Friday, September 6, 2013

Surface thoughts

So, Wonder Wife and I are currently watching Surface, an unsuccessful 2005 science-fiction series pulled after one season. We operate at the whim of Netflix streaming and have found a surprising number of shortrun sci-fi series that we wish had had more episodes - Alphas, OutcastsThe Dresden Files, Nova, and Flash Forward among them - but this is not about the serendipity of tripping over a cancelled series that you like.

Surface centers on the interaction between a few people - a California oceanographer, a Lousiana good ol' boy, and North Carolina teen - and a new underwater species: some sort of large vertebrate with an electrical charge and an active lifestyle that involves eating dogs, sharks, whales, boats, and so on. With a bit of a Close Encounters vibe, these civilians come into conflict with shadowy government agents who have their own agenda regarding these creatures.

We're only halfway through the show's fifteen episodes, but we've been having a rollicking good time. There's technobabble science, high-seas adventure, conspiracy espionage, and interpersonal drama in pretty equal measure, with decent pacing and appealing characters. It's not a great show, but it certainly is solid entertainment.

What's noteworthy is that for me it puts lie to the idea that Aquaman is a hard character to write for.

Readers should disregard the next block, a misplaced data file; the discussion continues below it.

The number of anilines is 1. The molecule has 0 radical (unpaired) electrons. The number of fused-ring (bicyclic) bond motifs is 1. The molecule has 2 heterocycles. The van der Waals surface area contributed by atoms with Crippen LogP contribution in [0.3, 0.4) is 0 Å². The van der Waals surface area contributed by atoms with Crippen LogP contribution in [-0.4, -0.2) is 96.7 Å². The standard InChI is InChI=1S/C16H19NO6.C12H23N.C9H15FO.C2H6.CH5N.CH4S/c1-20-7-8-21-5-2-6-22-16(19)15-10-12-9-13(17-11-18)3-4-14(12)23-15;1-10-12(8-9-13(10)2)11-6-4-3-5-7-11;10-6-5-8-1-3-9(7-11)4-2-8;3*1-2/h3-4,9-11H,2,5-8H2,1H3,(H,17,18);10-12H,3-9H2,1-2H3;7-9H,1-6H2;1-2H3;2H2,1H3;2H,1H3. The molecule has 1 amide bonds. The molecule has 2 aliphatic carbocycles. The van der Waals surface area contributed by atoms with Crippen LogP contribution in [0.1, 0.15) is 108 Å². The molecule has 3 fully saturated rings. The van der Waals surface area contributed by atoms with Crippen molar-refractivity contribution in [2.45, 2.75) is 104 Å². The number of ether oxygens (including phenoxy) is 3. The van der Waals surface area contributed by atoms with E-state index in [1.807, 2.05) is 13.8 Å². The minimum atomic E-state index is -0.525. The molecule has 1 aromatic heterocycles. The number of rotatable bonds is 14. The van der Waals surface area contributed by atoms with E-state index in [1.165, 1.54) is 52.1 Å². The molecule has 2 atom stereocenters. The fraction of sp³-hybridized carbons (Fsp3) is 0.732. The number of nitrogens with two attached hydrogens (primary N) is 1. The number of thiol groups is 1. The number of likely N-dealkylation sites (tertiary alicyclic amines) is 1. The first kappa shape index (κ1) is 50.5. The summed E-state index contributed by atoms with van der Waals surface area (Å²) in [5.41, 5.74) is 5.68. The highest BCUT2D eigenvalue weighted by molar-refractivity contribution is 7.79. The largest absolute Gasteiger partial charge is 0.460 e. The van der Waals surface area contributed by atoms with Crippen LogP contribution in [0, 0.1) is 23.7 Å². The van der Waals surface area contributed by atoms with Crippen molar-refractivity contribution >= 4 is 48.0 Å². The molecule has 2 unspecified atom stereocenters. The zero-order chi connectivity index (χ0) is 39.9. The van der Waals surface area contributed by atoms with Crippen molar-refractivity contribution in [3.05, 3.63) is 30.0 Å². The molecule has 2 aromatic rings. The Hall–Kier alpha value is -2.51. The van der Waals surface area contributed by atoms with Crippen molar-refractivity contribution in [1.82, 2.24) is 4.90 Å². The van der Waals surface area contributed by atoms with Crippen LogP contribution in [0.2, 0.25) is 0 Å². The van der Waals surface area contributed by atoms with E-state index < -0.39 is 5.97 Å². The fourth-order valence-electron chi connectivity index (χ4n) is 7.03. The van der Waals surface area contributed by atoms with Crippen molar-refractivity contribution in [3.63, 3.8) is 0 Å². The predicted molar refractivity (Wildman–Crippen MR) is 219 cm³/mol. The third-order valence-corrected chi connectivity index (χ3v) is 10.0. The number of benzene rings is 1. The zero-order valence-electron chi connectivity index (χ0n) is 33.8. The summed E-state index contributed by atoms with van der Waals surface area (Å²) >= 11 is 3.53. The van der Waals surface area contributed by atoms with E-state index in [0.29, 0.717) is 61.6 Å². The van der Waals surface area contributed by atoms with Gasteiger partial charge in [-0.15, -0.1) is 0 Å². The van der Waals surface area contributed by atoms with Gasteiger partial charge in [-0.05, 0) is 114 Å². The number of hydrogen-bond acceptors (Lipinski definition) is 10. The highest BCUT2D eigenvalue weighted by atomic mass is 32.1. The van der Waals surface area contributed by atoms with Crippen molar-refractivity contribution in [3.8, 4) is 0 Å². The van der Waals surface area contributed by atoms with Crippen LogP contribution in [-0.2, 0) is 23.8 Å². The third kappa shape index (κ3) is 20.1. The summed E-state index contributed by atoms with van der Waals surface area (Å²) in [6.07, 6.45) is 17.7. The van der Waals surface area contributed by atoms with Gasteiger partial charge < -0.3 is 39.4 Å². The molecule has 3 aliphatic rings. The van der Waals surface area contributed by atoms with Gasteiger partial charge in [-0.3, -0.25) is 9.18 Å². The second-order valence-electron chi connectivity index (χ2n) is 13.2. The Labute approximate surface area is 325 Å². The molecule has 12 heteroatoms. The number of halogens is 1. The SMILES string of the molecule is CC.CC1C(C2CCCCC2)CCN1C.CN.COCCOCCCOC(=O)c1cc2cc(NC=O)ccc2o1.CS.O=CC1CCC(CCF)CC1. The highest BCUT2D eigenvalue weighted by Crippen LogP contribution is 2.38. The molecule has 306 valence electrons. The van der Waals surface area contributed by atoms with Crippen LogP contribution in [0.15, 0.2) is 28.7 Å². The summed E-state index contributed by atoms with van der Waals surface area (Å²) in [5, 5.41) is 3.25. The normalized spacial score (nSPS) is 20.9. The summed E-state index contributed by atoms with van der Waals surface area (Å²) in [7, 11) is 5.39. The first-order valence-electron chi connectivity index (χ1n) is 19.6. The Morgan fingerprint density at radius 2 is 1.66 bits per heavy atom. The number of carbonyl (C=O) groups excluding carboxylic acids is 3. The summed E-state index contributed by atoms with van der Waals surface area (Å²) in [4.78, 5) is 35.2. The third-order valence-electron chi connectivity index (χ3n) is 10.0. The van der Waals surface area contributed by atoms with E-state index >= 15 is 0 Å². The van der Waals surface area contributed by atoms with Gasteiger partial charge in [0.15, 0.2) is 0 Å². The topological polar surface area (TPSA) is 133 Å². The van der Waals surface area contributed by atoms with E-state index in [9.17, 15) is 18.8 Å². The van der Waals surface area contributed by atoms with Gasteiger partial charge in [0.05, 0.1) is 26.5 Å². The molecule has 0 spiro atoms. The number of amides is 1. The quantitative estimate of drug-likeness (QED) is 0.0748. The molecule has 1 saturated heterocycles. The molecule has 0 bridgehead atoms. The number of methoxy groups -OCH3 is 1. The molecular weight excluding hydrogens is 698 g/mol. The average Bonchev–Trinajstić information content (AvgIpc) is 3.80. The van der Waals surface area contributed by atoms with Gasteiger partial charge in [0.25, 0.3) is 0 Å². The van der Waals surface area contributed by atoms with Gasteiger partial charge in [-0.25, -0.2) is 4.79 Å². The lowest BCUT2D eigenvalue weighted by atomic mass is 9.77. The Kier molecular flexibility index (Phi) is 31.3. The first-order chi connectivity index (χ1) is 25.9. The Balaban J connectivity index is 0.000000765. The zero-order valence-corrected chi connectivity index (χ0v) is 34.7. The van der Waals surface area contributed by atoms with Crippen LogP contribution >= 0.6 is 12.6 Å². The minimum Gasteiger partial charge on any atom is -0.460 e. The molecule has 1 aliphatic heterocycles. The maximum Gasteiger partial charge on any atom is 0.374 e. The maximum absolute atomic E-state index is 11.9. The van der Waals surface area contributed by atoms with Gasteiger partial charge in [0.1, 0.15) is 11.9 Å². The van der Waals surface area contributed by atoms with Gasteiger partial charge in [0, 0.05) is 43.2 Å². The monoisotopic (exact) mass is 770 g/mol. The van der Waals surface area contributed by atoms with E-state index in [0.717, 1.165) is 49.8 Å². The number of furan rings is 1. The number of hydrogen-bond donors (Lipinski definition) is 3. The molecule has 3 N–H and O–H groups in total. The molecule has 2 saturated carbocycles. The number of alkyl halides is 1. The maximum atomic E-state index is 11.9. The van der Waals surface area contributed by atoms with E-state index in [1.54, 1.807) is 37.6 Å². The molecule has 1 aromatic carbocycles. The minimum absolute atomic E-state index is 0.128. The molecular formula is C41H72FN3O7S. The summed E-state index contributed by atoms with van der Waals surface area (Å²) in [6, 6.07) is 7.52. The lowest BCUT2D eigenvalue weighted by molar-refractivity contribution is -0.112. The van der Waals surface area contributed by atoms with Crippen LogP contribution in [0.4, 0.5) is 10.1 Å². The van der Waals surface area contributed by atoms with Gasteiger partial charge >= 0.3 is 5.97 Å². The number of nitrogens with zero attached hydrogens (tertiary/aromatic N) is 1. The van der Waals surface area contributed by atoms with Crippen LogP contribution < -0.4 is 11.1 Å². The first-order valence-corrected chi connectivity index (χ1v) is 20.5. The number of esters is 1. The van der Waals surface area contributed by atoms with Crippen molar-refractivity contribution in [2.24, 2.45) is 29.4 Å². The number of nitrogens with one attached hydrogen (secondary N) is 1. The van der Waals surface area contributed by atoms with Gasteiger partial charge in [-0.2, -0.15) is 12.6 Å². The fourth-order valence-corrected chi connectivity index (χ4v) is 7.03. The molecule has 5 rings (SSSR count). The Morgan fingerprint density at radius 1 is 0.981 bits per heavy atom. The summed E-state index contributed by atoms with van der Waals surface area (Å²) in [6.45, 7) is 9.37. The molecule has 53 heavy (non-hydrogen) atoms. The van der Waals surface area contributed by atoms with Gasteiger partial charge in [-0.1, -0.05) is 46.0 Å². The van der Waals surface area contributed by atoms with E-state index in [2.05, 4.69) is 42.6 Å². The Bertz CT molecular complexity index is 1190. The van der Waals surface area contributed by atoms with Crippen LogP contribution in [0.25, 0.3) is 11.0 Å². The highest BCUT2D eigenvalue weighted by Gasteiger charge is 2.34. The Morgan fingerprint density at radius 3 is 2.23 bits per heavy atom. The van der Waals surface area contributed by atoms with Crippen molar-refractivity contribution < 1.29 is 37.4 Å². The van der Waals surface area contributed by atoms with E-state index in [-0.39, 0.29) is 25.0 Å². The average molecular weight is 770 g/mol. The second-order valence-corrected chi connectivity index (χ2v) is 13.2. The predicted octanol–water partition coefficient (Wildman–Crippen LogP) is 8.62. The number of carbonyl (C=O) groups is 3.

This show is all about something coming up from the depths of the ocean; the core of the show is  a sea-monster, for cryin' out loud. And is sure has a lot of watery set pieces: among them, we've had a research submarine expedition, the carrier Ronald Reagan and a military sub in the Arctic, spear-fishers under an offshore rig in the Gulf of Mexico, a pickup-creature chase along a river, and a jerry-rigged bathysphere being lowered from an outlaw salvage ship. And those are just the scenes with the main cast: the sea-monster teasers have taken us all over the world.

And yet, much of the show plays out like any television thriller: scientists work in labs, senators meet in conference rooms, agents drive SUVs, children get dropped of with ex-spouses, cell phone calls are made and answered, pins are placed on large maps in cluttered situation rooms, and characters share beers while assessing their chances. While the plot is ocean-driven and the show ocean-centric, nothing ever feels ocean-bound.

So why is Aquaman seen to be so limited? Just because he is an ocean-based hero, that doesn't mean he can't ever function on land. Almost half the world's population lives within 100 miles of the ocean, and if you add the navigable rivers there's even more. Think about how many world-class cities are ports: New York, Boston, San Francisco, London,  Shanghai, Singapore, Rotterdam, Tokyo, and on and on. Granted, Aquaman's probably not going to be crossing the Sahara or parachuting into Siberia, but there's a lot of world that is still reasonably open to him from a plot perspective, and he doesn't have to stay submerged to be effective.

Aquaman is a marine mammal, not a fish - he can come up on shore, look for information, contact sources, visit an old friend, and yes, even engage the enemy on their own turf. The major action scenes in an Aquaman story, as in Surface, should certainly be on the water - getaway speedboats, island hideaways, cruisers remaining in international waters, and so forth - but nothing keeps Arthur Curry from being a force to be reckoned with on dry land. He still packs a punch like a ramming whale, right?

I gotta check Netflix again. Are we sure he didn't have a show for even one season?

1 comment:

  1. The best thing about Entourage was Cameron's Aquaman. It could've been great.